“A transition period would create a window where all market participants could plan for price increases or the purchase of internet protocol (IP)-enabled equipment, shop for alternative service arrangements, and even solicit build-out proposals from potential market entrants,” Republicans wrote. “A reasonable transition would also enable service providers to adapt and remain viable in more markets than will occur in the event of a flash cut to new policies.”

Cotton took heat during a town hall in Little Rock on Monday for voting to repeal another set of the previous FCC’s rules that would have prevented internet service providers from collecting and monetizing subscriber browser history and app usage.

Critics of Pai’s plan to deregulate business broadband say current FCC data, which already demonstrates a evidence of a monopoly and duopoly market, doesn’t take into account several recent buyouts of smaller providers by big incumbents. Verizon’s purchase of XO Communications, Windstream’s acquisition of Earthlink, and CenturyLink’s pending bid to buy Level 3 will further consolidate the market.

“The BDS order is another in a long list of issues on which Chairman Pai has chosen to side with the biggest telcos and cable companies possessing market power instead of the public interest and consumers,” Phillip Berenbroick, senior policy counsel at the pro-net neutrality group Public Knowledge said on a conference call with reporters Tuesday.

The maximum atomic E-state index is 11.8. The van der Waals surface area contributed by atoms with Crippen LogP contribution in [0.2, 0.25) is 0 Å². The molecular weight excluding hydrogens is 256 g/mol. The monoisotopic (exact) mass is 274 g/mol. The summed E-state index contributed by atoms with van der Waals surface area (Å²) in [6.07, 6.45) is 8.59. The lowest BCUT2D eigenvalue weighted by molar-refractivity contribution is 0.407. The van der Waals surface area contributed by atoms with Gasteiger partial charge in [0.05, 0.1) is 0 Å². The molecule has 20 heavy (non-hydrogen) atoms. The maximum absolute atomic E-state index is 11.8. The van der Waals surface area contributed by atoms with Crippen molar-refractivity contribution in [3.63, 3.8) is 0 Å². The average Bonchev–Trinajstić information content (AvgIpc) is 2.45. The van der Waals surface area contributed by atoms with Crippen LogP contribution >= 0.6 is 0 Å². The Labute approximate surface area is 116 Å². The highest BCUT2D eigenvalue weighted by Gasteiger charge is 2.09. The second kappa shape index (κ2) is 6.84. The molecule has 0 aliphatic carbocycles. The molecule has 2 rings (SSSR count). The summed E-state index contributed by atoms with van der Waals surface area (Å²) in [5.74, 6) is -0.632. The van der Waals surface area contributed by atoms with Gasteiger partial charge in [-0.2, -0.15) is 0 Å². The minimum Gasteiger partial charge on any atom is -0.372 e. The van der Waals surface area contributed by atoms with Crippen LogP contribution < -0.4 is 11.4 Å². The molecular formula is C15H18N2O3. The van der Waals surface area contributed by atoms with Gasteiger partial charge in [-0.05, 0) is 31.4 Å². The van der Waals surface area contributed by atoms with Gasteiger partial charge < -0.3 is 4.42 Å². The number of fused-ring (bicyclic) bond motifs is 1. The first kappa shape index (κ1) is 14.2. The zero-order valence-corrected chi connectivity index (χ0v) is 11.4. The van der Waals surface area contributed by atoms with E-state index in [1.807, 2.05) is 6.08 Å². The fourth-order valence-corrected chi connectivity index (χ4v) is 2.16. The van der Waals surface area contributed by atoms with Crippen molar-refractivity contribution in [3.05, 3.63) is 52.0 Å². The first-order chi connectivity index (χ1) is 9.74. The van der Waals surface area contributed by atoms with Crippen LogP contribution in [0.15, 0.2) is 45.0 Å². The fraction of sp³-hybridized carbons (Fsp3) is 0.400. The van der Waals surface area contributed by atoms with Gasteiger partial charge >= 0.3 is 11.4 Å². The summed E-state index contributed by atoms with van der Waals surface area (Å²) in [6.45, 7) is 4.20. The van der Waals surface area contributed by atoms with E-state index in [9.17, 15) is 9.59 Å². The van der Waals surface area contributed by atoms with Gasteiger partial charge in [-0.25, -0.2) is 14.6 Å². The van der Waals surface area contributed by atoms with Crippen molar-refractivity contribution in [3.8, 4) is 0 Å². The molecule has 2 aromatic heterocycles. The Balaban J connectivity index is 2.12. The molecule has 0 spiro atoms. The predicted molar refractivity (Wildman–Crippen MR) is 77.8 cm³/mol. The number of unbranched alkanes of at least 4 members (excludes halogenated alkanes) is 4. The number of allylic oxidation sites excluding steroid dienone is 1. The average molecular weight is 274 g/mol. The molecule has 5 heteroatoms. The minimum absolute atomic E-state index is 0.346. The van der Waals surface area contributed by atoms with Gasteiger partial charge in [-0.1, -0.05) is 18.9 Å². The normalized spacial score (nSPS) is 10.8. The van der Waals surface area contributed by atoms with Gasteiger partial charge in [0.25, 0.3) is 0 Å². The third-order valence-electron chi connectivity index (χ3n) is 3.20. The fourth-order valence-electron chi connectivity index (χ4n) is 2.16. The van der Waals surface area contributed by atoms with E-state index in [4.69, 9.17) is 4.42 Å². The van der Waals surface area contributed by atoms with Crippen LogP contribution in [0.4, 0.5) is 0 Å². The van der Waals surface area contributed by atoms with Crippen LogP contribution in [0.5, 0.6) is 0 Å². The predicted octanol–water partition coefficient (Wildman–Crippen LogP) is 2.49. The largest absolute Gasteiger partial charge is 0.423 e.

During the same call Michael Calabrese of the Open Technology Institute, a progressive-leaning think tank, said the order could slow mobile broadband and the deployment of 5G, since wireless carriers already spend as much as 30 percent of their operating costs on BDS to carry the “backhaul” of broadband traffic to cell towers.

“Wireless carriers pass on the high cost of backhaul to consumers through increased retail prices, which also negatively impacts efforts to close the digital divide,” Calabrese added, with the last part a reference to what Pai describes as the chief goal of his chairmanship.

Chip Pickering, the CEO of INCOMPAS, which represents small competitive BDS providers, said the FCC was threatening to set a dangerous precedent by describing markets with one or no competitors as “robust” or adequately competitive in its plan to deregulate business broadband.

“Speaker Paul Ryan held his press conference two weeks ago talking about the insurance market, and in that market you have a third of the counties in that market with only one choice, many only two, and he’s describing that market as in crisis and facing collapse,” Pickering said. “The broadband and business data services market is much worse.”

The Internet Innovation Alliance — a policy group whose members include AT&T — released an infographic this week that shows how the tables have turned since the previous FCC released its plan for increased BDS regulation. The graphic paints groups like INCOMPAS as hypocritical for urging the FCC to quickly pass Wheeler’s plan, despite protests from incumbent providers to delay it for more data analysis.


The FCC is scheduled to vote to deregulate business broadband during its open meeting April 20.